25 Facts About Billy Casper


Billy Casper was one of the most prolific tournament winners on the PGA Tour from the mid-1950s to the mid-1970s.

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Billy Casper won three major championships, represented the United States on a then-record eight Ryder Cup teams, and holds the US record for career Ryder Cup points won.

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Billy Casper served as Ryder Cup captain in 1979, was twice PGA Player of the Year, was twice leading money winner, and won five Vardon Trophy awards for the lowest seasonal scoring average on the Tour.

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Never a flashy gallery favorite, Billy Casper developed his own self-contained style, relying on solid technique, determination, concentration, and perseverance.

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Billy Casper was inducted to the World Golf Hall of Fame in 1978.

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Billy Casper caddied during his youth at San Diego Country Club to earn money for golf, and spent one semester at the University of Notre Dame on a golf scholarship, after graduating from high school.

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Billy Casper returned to San Diego to marry his wife Shirley in 1952.

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Billy Casper competed frequently as an amateur against fellow San Diegan Gene Littler.

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Billy Casper had 51 PGA Tour wins in his career, with his first coming in 1956.

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Billy Casper's victories helped him finish third in McCormack's World Golf Rankings in 1968,1969 and 1970, the first three years they were published.

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Billy Casper won three major championships: the 1959 and 1966 US Opens, and the 1970 Masters Tournament.

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Billy Casper won the Vardon Trophy for lowest scoring average five times: 1960,1963,1965,1966, and 1968.

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Billy Casper was a member of the United States team in the Ryder Cup eight times: 1961,1963,1965,1967,1969,1971,1973,1975, and a non-playing captain in 1979.

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Billy Casper has scored the most points in the Ryder Cup by an American player.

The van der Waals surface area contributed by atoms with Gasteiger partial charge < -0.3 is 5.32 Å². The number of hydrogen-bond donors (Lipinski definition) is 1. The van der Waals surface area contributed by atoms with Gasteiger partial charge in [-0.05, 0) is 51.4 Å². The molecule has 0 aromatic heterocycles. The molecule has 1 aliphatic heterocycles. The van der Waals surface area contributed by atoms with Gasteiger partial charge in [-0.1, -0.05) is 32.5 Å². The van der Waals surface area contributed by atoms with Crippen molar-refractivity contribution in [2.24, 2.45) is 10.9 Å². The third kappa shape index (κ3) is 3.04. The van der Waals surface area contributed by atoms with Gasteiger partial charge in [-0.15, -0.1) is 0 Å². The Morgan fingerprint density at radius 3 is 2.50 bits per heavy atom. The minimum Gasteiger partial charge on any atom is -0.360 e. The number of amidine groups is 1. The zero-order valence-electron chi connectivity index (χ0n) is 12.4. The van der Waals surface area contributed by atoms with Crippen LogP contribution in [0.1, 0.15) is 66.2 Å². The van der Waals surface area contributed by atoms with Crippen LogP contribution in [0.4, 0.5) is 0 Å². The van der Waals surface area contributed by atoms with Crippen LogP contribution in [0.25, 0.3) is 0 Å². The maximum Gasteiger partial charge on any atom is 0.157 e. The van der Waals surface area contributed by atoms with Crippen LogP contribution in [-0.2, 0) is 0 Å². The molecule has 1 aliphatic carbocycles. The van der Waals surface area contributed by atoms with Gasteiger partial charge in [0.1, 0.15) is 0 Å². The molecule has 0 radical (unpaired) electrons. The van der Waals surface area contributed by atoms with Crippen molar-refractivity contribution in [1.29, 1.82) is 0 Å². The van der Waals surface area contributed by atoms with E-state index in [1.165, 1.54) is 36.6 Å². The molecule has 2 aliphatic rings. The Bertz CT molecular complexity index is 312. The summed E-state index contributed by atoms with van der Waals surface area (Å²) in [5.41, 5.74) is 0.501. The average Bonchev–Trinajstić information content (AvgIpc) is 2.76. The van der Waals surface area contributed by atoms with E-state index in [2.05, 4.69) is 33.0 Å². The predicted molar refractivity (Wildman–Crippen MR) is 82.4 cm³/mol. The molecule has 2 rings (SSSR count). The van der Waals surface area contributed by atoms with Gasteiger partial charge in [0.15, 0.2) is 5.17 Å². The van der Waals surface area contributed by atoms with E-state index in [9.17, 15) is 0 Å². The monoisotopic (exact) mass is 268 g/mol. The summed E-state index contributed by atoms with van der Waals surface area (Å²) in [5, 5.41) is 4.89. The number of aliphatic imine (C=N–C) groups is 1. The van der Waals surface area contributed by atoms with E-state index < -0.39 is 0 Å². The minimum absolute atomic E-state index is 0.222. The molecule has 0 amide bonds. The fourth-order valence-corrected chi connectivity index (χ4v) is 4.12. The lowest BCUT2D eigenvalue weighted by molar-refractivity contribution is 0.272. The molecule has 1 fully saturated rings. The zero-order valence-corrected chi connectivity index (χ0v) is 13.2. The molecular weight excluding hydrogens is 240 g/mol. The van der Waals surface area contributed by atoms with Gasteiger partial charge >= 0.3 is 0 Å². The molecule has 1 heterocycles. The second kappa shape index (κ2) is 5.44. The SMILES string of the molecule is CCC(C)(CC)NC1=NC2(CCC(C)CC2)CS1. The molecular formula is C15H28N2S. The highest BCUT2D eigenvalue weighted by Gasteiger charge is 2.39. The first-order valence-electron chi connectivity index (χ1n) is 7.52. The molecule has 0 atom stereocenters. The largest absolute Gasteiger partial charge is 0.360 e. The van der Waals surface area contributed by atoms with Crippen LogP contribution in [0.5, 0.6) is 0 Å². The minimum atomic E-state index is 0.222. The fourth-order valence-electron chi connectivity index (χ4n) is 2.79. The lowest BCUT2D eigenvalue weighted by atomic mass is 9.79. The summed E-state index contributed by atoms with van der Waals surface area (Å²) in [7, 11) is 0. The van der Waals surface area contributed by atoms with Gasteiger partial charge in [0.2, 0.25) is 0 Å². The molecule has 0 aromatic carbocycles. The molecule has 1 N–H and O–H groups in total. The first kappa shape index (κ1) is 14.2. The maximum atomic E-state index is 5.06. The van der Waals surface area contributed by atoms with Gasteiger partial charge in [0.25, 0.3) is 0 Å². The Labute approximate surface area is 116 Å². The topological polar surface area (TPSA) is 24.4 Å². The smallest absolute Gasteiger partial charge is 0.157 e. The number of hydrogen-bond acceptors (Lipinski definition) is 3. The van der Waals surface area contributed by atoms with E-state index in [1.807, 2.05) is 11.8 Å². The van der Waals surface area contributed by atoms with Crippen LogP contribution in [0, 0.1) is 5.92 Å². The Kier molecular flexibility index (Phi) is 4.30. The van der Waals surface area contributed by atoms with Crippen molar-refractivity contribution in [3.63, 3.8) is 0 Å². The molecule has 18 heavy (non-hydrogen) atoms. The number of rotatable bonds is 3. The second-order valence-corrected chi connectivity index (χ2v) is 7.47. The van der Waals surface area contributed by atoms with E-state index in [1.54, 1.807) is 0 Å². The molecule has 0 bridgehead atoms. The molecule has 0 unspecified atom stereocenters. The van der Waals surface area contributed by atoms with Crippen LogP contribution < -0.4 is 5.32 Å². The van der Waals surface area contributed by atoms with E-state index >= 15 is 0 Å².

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Billy Casper won at least one PGA Tour event for 16 straight seasons, from 1956 to 1971, the third-longest streak, trailing only Arnold Palmer and Jack Nicklaus, who each won on Tour in 17 straight years.

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Much has been written in the annals of golf that Billy Casper was the most underrated star in golf history, and the best modern golfer who never received the accolades he deserved.

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Billy Casper is considered by many to have been the best putter of his era.

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Billy Casper's 20-year period of winning on the PGA Tour—between 1956 and 1975—was an era of extraordinary growth in tournament purses, television coverage and depth of competition.

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Billy Casper faced legends such as Palmer, Nicklaus, Sam Snead, Cary Middlecoff, Gary Player and Lee Trevino when they were all at or near their peaks.

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Billy Casper was inducted into the World Golf Hall of Fame in 1978.

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Billy Casper was a member of The Church of Jesus Christ of Latter-day Saints, joining in early 1966 at age 34, at the height of his playing career.

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Billy Casper died at age 83 in 2015 of a heart attack at his home in Springville, Utah.

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Billy Casper was survived by his wife of more than 60 years, Shirley Franklin Casper, 11 children, six of whom are adopted, 71 grandchildren and numerous great-grandchildren.

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Billy Casper designed the Hidden Oaks Golf Course, 9 holes of a beloved Par 3 in a residential neighborhood just north of Santa Barbara, CA.

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Billy Casper had a cameo appearance in the movie, Now You See Him, Now You Don't.

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